Unistellar's Odyssey Pro red edition digital telescope

The Unistellar Odyssey Pro digital telescope is on sale now, but a special red edition goes on sale in April.


I was impressed with Unistellar’s EVScope 2, a digital telescope that steers itself toward the stars, nebulas and galaxies that you select with the associated app. Now the company has lower-priced second-generation products, the Odyssey and Odyssey Pro, that take care of another hassle of gazing at the heavens: focus.

The Odyssey models, announced Sunday at CES Unveiled and on sale now, use their own smarts to lock in focus on astronomical objects. That addresses one of the most tedious aspects of their predecessors: the need to use a special screen to manually focus the telescope — and refocus it as dropping night temperatures shrank the telescope and knocked focus out of whack.

“This is basically the telescope that solves most of the issues we have with gen one,” Franck Marchis, a SETI Institute astronomer and Unistellar’s chief scientific officer, said in an interview.

At $2,499 for the Odyssey and $3,999 for the Odyssey Pro, the new models aren’t going to be a casual purchase for most of us. But they’re a step down in price from the $4,899 EVscope 2 that I tested, and for astronomy enthusiasts or educators this kind of product can make the marvels of the universe much more accessible.

Unistellar’s telescopes work by analyzing the pattern of stars they’re pointed at to figure out their orientation. With an app, you can then pick from a long list of astronomical objects and the telescope will slew around to find them. And in contrast to the fiddly motors that traditional telescopes use to counteract the Earth’s rotation, Unistellar telescopes just keep track of what they’re observing and steer accordingly.

They’re digital cameras, so they can take photos, too. The telescopes stack multiple images together for a better final photo. It’s no James Webb Space Telescope, but even in suburban skies with some light pollution, I was able to capture photos good enough to give me a sensation of, “Wow, I’m looking at another galaxy millions of light years away, and it’s just right up there in the sky.”

A pair of astrophotography images, one showing the full moon and the other the blue, butterfly-shaped Dumbbell Nebula against a field of stars A pair of astrophotography images, one showing the full moon and the other the blue, butterfly-shaped Dumbbell Nebula against a field of stars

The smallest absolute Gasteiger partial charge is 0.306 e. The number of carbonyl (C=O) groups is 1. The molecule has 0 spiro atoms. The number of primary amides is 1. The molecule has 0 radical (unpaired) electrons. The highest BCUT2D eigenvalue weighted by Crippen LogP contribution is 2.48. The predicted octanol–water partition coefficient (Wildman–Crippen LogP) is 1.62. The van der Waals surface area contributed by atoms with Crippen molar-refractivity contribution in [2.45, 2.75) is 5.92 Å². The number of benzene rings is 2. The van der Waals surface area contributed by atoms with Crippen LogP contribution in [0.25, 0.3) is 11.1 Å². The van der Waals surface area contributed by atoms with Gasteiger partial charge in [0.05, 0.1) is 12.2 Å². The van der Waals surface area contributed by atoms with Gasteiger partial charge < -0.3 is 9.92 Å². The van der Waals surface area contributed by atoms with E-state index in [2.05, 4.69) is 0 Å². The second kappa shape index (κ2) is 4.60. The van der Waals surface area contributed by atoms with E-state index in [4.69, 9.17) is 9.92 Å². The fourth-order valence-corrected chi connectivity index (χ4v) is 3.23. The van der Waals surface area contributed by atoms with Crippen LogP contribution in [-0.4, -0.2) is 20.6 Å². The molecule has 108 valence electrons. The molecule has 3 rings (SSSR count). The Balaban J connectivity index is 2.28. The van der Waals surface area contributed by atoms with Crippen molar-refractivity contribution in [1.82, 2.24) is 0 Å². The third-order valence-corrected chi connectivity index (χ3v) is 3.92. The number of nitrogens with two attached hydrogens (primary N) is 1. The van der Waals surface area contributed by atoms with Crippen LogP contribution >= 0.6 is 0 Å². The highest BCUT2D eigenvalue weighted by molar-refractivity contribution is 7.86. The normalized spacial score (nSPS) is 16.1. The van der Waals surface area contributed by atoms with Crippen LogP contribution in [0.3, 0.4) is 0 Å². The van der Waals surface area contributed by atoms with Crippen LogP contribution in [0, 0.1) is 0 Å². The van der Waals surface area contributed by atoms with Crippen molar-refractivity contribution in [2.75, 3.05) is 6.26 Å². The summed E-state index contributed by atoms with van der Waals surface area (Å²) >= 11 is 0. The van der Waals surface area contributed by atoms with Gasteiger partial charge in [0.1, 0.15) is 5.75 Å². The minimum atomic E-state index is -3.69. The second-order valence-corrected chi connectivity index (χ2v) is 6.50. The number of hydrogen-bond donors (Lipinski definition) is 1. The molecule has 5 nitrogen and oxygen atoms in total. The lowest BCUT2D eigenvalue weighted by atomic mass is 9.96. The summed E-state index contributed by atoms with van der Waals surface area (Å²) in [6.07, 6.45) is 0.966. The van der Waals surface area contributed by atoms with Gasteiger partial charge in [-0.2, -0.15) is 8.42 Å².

Unistellar’s Odyssey and Odyssey Pro digital telescopes can photograph the moon and astronomical objects like the Dumbbell Nebula.


The Odyssey and Odyssey Pro models add automatic autofocus, which eliminates a big hassle and helps avoid soft focus that spoiled some shots I tried to take with the EVscope 2. They’re also smaller and lighter, weighing less than half the EVscope 2’s nearly 20 pounds.

With a pixel binning technology called Multi-Depth, the Odyssey Pro also automatically optimizes photos for different situations, offering higher resolution for relatively bright planets in our own solar system and better low-light performance with more distant, dimmer objects. And for bright objects in the solar system, it can combine the best of many shots taken with very fast shutter speeds to counteract blur from atmospheric distortion.

The Odyssey Pro also has an optical viewfinder; you can only see the stars on the Odyssey using the app. A special red version of the Odyssey Pro, more expensive at $4,499, is due in April.

Unistellar will continue to sell the EVscope 2, which offers slightly better performance for viewing dim objects thanks to its wider aperture for gathering more light.

“The EVscope is for amateur astronomers who truly know about telescopes,” Marchis said.

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